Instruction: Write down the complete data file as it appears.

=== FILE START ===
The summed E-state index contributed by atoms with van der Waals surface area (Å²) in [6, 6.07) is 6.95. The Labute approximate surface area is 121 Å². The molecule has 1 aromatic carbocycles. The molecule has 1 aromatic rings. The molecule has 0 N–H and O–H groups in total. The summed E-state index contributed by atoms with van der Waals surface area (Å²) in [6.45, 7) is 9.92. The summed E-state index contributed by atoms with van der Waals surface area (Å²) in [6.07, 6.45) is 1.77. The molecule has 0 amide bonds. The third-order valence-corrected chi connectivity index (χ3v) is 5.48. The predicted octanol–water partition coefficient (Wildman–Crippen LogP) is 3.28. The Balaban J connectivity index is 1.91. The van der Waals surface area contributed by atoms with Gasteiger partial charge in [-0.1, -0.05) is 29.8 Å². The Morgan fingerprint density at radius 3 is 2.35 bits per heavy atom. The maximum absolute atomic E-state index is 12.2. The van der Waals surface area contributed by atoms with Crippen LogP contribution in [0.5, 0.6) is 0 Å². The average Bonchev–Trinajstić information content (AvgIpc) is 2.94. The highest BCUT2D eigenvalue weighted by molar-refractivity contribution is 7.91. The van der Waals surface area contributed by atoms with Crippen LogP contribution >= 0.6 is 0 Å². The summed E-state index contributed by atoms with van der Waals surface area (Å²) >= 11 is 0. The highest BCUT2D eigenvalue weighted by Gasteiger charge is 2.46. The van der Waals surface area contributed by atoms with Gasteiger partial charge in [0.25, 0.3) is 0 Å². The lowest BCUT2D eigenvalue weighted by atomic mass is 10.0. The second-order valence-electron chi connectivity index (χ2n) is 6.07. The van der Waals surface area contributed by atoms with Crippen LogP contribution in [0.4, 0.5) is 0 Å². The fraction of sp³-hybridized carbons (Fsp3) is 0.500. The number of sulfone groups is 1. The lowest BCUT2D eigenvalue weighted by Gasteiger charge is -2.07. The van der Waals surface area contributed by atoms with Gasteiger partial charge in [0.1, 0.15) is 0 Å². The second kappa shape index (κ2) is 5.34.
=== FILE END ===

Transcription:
The summed E-state index contributed by atoms with van der Waals surface area (Å²) in [6, 6.07) is 6.95. The Labute approximate surface area is 121 Å². The molecule has 1 aromatic carbocycles. The molecule has 1 aromatic rings. The molecule has 0 N–H and O–H groups in total. The summed E-state index contributed by atoms with van der Waals surface area (Å²) in [6.45, 7) is 9.92. The summed E-state index contributed by atoms with van der Waals surface area (Å²) in [6.07, 6.45) is 1.77. The molecule has 0 amide bonds. The third-order valence-corrected chi connectivity index (χ3v) is 5.48. The predicted octanol–water partition coefficient (Wildman–Crippen LogP) is 3.28. The Balaban J connectivity index is 1.91. The van der Waals surface area contributed by atoms with Gasteiger partial charge in [-0.1, -0.05) is 29.8 Å². The Morgan fingerprint density at radius 3 is 2.35 bits per heavy atom. The maximum absolute atomic E-state index is 12.2. The van der Waals surface area contributed by atoms with Crippen LogP contribution in [0.5, 0.6) is 0 Å². The average Bonchev–Trinajstić information content (AvgIpc) is 2.94. The highest BCUT2D eigenvalue weighted by molar-refractivity contribution is 7.91. The van der Waals surface area contributed by atoms with Crippen LogP contribution >= 0.6 is 0 Å². The summed E-state index contributed by atoms with van der Waals surface area (Å²) >= 11 is 0. The highest BCUT2D eigenvalue weighted by Gasteiger charge is 2.46. The van der Waals surface area contributed by atoms with Gasteiger partial charge in [0.25, 0.3) is 0 Å². The lowest BCUT2D eigenvalue weighted by atomic mass is 10.0. The second-order valence-electron chi connectivity index (χ2n) is 6.07. The van der Waals surface area contributed by atoms with Crippen LogP contribution in [0.4, 0.5) is 0 Å². The fraction of sp³-hybridized carbons (Fsp3) is 0.500. The number of sulfone groups is 1. The lowest BCUT2D eigenvalue weighted by Gasteiger charge is -2.07. The van der Waals surface area contributed by atoms with Gasteiger partial charge in [0.1, 0.15) is 0 Å². The second kappa shape index (κ2) is 5.34.